Posts Tagged ‘jobs’

September 9, 2013 8:00 am

How to Use LinkedIn For Your Job Search

Woman applying to jobs on computerLinkedIn is the world’s most used online networking tool. While Facebook and Twitter have substantially more monthly active users, and users overall, LinkedIn is the choice of business professionals as it maintains professional development as its primary offering. If you’re unfamiliar with LinkedIn, this article is a must-read for you. If you’ve used LinkedIn but aren’t sure how to really leverage it to better yourself, read on. I’ll be reviewing how to best use LinkedIn to network, and how to use LinkedIn for your job search.

In early 2013, LinkedIn reported an approximate 225 million acquired users – meaning they’ve had at least 225 million people sign up to use LinkedIn since its creation. To give you an idea of how many people log on and actively use LinkedIn each month, the stat for American users is a whopping 21.4 million. With all of those people logging on with the intention to post a job, apply to a job, connect, and share information – the possibilities are endless and the odds are pretty good that something will come up that fits what you’re looking for.

When it comes to using LinkedIn for your job search, there a few steps you should take before you apply to any jobs. These steps can be done all in one sitting, or you can set aside time each day for a little while to accomplish them. Either way, they’re important to do before you start scrolling through the job postings or asking people to connect with you. They are as follows:

Before You Apply

1. Build Your Profile

Building your profile means much more than typing in your name, mentioning where you currently work or last worked, and uploading any photograph. You’ll need to upload a high resolution photo that is at least 200px X 200px, clearly shows your face, and isn’t cropped from a party picture. Basically, you should look professional. If you don’t have a professional photograph, head to the local Wal Mart or photo studio and ask for a head shot. Typically, you can get one taken for under $10 – especially when you only need the digital copy.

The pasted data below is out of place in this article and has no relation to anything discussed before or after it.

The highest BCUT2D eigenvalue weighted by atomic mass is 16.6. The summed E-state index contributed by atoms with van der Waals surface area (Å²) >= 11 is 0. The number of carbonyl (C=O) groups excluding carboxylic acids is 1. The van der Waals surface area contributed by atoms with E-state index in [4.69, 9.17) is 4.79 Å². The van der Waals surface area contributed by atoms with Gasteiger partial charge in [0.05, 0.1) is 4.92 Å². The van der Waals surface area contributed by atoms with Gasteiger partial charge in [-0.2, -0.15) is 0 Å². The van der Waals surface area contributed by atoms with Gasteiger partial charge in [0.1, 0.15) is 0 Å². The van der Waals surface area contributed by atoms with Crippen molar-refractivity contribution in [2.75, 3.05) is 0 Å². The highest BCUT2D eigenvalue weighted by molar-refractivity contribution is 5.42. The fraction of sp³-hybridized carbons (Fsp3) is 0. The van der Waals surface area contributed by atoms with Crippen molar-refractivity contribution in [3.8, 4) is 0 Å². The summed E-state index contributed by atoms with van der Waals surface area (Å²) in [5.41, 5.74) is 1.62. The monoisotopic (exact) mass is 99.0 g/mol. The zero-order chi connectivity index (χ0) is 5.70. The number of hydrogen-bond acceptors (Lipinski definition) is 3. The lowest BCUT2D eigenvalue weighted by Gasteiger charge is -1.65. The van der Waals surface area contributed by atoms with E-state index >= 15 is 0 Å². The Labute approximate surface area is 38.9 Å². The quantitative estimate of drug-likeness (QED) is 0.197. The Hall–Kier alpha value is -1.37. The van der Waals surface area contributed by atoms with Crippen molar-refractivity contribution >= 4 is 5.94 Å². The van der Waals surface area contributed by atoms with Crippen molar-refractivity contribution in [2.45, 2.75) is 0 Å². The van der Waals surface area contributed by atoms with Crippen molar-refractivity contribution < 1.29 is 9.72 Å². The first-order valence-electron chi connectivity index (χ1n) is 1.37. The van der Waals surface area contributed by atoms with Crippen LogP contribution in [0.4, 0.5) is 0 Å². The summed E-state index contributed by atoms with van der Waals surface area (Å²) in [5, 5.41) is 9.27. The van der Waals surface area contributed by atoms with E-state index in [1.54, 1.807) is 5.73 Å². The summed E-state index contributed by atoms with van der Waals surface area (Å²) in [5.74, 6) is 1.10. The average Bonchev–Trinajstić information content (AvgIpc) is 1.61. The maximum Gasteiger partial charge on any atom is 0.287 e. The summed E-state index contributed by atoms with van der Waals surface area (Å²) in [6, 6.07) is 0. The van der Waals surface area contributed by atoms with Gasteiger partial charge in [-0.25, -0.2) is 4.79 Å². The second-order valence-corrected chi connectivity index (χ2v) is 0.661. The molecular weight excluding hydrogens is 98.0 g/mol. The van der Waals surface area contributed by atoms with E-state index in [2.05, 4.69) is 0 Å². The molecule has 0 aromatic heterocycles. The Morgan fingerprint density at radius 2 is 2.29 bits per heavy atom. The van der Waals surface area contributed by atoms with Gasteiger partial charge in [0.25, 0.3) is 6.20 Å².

You’ll also want to type in a “title” or “tagline” that demonstrates your job and what you do. This may look something like “Bert Reynolds – Public Relations Manager, Koala PR Inc.” or “Sophie Samson – Event Coordinator, Self-Employed”. Whatever you choose to write will show up next to your name in searches, job applications, and will display publicly on your LinkedIn profile. Avoid using trending phrases like “Wedding Planning Ninja” or “Planning Guru”. These words can make you seem overly confident or like you don’t take your job seriously.

Lastly, you’ll want to work your way through the LinkedIn profile building wizard and fill in as much information as you can, while keeping your profile relevant and attractive. If you worked a summer at an ice cream store but are now looking to plan upscale corporate events, there’s no need to list that you worked at the ice cream store. If you worked as an assistant to a florist, however, that would be something relevant that you may wish to include to demonstrate your knowledge on floral arrangements. Remember to list any related education or vocational training, any volunteer work that may prove helpful in making you stand apart from your competitors, and any awards or recognitions you’ve achieved.

2. View Your Profile

This one might sound all too simple, but you’d be surprised how many people have spelling or grammatical errors in their LinkedIn profiles. When your profile may be the first thing prospective employers see, it’s your first impression. You want it to look good! Click “View Public Profile” and take a few minutes to read through your entire profile and really see what it looks like from the other side – the side of an employer or someone looking to connect with you. When someone tries to connect with me, I always check out their profile before hitting “Accept”. If it looks suspicious or is filled with bad grammar, spelling errors, or doesn’t have an actual profile or picture – I quickly hit “Deny”. In business, you are who you surround yourself with and your connections can say a lot about who you are!

3. Have an Electronic Resume Ready